Serial position effect

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The serial positon curve of free-recall, showing the primacy and recency effect

The serial position effect is a psychological phenomenon that suggests that people are more likely to remember the first and last items on a list, rather than the middle ones. The term was invented in 1913 by Herman Ebbinghaus, a German psychologist who was interested in testing his ability to remember items on a list (free-recall).[1] To do so he performed free-recall experiments on himself using a list of 2000 made-up syllables.[1] He observed that how well he would remember an item depended on the item's position on the list and is reflected by the serial position curve.[1] The serial position curve reflects two cognitive biases. The first 2-3 items and up to the last 8 items in a list are always better remembered than those in the middle (in lists with 20 or more items).[2] These findings are not influenced by the size and presentation rate (how fast items were presented) of the list.[2] They show a primacy and recency effect.

Free Recall[change | change source]

Free recall is an experimental method used in psychology to test memory. It is the most common method of studying the serial position effect. It involves presenting participants with a list of items (normally words) and asking them to remember them in any order.[2] However, one major disadvantage is that it is very artificial because experiments are often conducted in labs. So results of free-call experiments may not fully reflect the real world.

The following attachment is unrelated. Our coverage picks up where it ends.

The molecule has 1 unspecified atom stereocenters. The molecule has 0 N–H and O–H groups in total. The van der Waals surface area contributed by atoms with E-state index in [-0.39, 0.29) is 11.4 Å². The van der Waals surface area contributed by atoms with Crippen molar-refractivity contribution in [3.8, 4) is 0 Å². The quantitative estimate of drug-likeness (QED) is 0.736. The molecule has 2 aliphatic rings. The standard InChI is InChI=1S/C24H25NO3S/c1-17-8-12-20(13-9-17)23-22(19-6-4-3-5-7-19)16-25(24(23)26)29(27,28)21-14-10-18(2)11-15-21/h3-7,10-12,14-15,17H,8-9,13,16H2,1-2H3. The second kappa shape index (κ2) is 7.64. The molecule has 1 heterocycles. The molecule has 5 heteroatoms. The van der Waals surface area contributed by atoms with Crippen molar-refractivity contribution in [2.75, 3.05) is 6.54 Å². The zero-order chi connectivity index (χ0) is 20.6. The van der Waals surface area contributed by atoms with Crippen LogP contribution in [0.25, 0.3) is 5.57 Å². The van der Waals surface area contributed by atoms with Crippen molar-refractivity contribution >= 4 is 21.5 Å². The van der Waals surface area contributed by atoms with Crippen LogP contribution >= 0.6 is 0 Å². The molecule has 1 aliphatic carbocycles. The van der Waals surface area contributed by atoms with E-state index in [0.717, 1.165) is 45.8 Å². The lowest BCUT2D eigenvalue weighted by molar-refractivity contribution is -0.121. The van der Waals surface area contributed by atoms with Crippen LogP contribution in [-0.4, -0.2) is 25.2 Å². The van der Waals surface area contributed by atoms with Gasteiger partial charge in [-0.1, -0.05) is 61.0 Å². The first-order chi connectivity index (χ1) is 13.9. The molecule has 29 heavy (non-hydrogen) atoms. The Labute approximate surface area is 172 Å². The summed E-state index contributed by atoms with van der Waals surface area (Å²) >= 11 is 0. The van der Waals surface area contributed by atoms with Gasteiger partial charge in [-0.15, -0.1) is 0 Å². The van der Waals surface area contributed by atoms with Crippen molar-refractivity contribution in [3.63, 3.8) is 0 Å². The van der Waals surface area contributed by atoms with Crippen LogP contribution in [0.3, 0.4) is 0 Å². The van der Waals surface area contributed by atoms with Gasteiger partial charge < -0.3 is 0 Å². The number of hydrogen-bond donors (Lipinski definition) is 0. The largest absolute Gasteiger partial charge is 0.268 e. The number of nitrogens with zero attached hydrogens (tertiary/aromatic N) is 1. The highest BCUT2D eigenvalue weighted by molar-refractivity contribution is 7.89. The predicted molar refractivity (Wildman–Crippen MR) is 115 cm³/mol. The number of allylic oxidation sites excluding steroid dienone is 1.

Primacy effect[change | change source]

The tendency to remember the first piece(s) of information given to us is known as the primacy effect. Many psychologists propose that the primacy effect may be a result of rehearsal. Participants may be able to rehearse previous items in the list before being introduced to new ones (repeating the first item in their head by itself, then the first followed by the second when it is presented, then the third after the first two items, and so on). Therefore, items at the start of the list are more likely to be rehearsed than middle and end items. Slower presentation rates allow participants to rehearse a larger number of items, causing a larger primacy effect.[2]